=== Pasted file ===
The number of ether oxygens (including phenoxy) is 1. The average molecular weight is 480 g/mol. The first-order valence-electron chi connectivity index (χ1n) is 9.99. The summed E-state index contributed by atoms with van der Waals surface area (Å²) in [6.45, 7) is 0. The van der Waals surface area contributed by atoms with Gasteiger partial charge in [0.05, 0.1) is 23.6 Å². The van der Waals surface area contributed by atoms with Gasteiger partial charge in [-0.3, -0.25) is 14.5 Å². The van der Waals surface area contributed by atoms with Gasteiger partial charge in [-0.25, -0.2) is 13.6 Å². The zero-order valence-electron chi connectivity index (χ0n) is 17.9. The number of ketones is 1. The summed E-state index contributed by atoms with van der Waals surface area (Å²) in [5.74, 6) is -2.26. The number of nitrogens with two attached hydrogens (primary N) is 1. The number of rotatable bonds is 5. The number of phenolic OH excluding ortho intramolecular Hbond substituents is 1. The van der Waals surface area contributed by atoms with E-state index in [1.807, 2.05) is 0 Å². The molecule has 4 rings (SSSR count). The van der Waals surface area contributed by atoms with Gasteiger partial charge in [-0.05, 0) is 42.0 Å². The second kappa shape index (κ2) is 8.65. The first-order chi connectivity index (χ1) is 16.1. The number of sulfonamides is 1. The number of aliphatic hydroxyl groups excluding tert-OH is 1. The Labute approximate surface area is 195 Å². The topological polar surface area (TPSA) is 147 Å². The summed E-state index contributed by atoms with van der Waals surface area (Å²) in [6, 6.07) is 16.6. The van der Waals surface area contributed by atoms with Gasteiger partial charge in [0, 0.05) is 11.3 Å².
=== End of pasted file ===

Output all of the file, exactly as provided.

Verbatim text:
The number of ether oxygens (including phenoxy) is 1. The average molecular weight is 480 g/mol. The first-order valence-electron chi connectivity index (χ1n) is 9.99. The summed E-state index contributed by atoms with van der Waals surface area (Å²) in [6.45, 7) is 0. The van der Waals surface area contributed by atoms with Gasteiger partial charge in [0.05, 0.1) is 23.6 Å². The van der Waals surface area contributed by atoms with Gasteiger partial charge in [-0.3, -0.25) is 14.5 Å². The van der Waals surface area contributed by atoms with Gasteiger partial charge in [-0.25, -0.2) is 13.6 Å². The zero-order valence-electron chi connectivity index (χ0n) is 17.9. The number of ketones is 1. The summed E-state index contributed by atoms with van der Waals surface area (Å²) in [5.74, 6) is -2.26. The number of nitrogens with two attached hydrogens (primary N) is 1. The number of rotatable bonds is 5. The number of phenolic OH excluding ortho intramolecular Hbond substituents is 1. The van der Waals surface area contributed by atoms with E-state index in [1.807, 2.05) is 0 Å². The molecule has 4 rings (SSSR count). The van der Waals surface area contributed by atoms with Gasteiger partial charge in [-0.05, 0) is 42.0 Å². The second kappa shape index (κ2) is 8.65. The first-order chi connectivity index (χ1) is 16.1. The number of sulfonamides is 1. The number of aliphatic hydroxyl groups excluding tert-OH is 1. The Labute approximate surface area is 195 Å². The topological polar surface area (TPSA) is 147 Å². The summed E-state index contributed by atoms with van der Waals surface area (Å²) in [6, 6.07) is 16.6. The van der Waals surface area contributed by atoms with Gasteiger partial charge in [0, 0.05) is 11.3 Å².